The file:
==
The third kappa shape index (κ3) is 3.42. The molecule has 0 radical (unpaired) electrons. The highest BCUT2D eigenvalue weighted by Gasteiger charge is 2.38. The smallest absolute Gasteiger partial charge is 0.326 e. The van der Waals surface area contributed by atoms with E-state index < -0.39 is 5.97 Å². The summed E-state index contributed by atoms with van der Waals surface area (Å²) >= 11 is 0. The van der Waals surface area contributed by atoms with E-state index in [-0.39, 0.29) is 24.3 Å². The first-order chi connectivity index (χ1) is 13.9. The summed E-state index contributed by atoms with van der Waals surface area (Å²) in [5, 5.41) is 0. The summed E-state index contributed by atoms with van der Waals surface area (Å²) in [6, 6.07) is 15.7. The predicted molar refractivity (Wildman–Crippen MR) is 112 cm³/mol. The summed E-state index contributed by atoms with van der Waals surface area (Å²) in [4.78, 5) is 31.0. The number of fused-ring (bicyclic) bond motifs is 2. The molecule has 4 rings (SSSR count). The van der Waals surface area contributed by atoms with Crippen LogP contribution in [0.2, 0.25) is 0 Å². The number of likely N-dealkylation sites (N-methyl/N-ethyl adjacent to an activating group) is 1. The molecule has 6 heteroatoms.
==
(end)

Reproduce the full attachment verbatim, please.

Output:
The third kappa shape index (κ3) is 3.42. The molecule has 0 radical (unpaired) electrons. The highest BCUT2D eigenvalue weighted by Gasteiger charge is 2.38. The smallest absolute Gasteiger partial charge is 0.326 e. The van der Waals surface area contributed by atoms with E-state index < -0.39 is 5.97 Å². The summed E-state index contributed by atoms with van der Waals surface area (Å²) >= 11 is 0. The van der Waals surface area contributed by atoms with E-state index in [-0.39, 0.29) is 24.3 Å². The first-order chi connectivity index (χ1) is 13.9. The summed E-state index contributed by atoms with van der Waals surface area (Å²) in [5, 5.41) is 0. The summed E-state index contributed by atoms with van der Waals surface area (Å²) in [6, 6.07) is 15.7. The predicted molar refractivity (Wildman–Crippen MR) is 112 cm³/mol. The summed E-state index contributed by atoms with van der Waals surface area (Å²) in [4.78, 5) is 31.0. The number of fused-ring (bicyclic) bond motifs is 2. The molecule has 4 rings (SSSR count). The van der Waals surface area contributed by atoms with Crippen LogP contribution in [0.2, 0.25) is 0 Å². The number of likely N-dealkylation sites (N-methyl/N-ethyl adjacent to an activating group) is 1. The molecule has 6 heteroatoms.